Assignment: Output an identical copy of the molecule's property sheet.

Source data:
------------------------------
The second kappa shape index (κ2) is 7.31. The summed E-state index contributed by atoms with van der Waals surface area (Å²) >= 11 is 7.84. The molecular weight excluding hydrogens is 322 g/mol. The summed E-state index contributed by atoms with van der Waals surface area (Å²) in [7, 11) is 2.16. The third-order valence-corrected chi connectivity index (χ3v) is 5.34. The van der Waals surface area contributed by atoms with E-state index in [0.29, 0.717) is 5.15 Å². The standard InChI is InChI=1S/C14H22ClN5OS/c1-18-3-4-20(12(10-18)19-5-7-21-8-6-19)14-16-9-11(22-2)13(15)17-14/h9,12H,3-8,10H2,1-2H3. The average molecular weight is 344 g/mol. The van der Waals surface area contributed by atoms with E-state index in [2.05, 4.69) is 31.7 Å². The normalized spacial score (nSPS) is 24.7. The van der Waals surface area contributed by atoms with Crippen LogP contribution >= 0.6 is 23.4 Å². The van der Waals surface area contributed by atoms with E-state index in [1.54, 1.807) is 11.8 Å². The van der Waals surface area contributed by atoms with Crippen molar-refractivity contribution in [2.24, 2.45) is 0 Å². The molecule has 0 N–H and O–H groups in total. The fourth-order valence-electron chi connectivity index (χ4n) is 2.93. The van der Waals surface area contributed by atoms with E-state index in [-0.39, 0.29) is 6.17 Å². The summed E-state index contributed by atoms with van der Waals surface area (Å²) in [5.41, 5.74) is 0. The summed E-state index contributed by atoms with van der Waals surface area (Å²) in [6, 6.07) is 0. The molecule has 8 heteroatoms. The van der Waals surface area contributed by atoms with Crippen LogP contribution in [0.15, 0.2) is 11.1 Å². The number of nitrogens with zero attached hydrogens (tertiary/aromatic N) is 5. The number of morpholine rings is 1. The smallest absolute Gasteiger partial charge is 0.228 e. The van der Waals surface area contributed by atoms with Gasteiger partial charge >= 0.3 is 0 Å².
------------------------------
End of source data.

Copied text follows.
The second kappa shape index (κ2) is 7.31. The summed E-state index contributed by atoms with van der Waals surface area (Å²) >= 11 is 7.84. The molecular weight excluding hydrogens is 322 g/mol. The summed E-state index contributed by atoms with van der Waals surface area (Å²) in [7, 11) is 2.16. The third-order valence-corrected chi connectivity index (χ3v) is 5.34. The van der Waals surface area contributed by atoms with E-state index in [0.29, 0.717) is 5.15 Å². The standard InChI is InChI=1S/C14H22ClN5OS/c1-18-3-4-20(12(10-18)19-5-7-21-8-6-19)14-16-9-11(22-2)13(15)17-14/h9,12H,3-8,10H2,1-2H3. The average molecular weight is 344 g/mol. The van der Waals surface area contributed by atoms with E-state index in [2.05, 4.69) is 31.7 Å². The normalized spacial score (nSPS) is 24.7. The van der Waals surface area contributed by atoms with Crippen LogP contribution >= 0.6 is 23.4 Å². The van der Waals surface area contributed by atoms with E-state index in [1.54, 1.807) is 11.8 Å². The van der Waals surface area contributed by atoms with Crippen molar-refractivity contribution in [2.24, 2.45) is 0 Å². The molecule has 0 N–H and O–H groups in total. The fourth-order valence-electron chi connectivity index (χ4n) is 2.93. The van der Waals surface area contributed by atoms with E-state index in [-0.39, 0.29) is 6.17 Å². The summed E-state index contributed by atoms with van der Waals surface area (Å²) in [5.41, 5.74) is 0. The summed E-state index contributed by atoms with van der Waals surface area (Å²) in [6, 6.07) is 0. The molecule has 8 heteroatoms. The van der Waals surface area contributed by atoms with Crippen LogP contribution in [0.15, 0.2) is 11.1 Å². The number of nitrogens with zero attached hydrogens (tertiary/aromatic N) is 5. The number of morpholine rings is 1. The smallest absolute Gasteiger partial charge is 0.228 e. The van der Waals surface area contributed by atoms with Gasteiger partial charge >= 0.3 is 0 Å².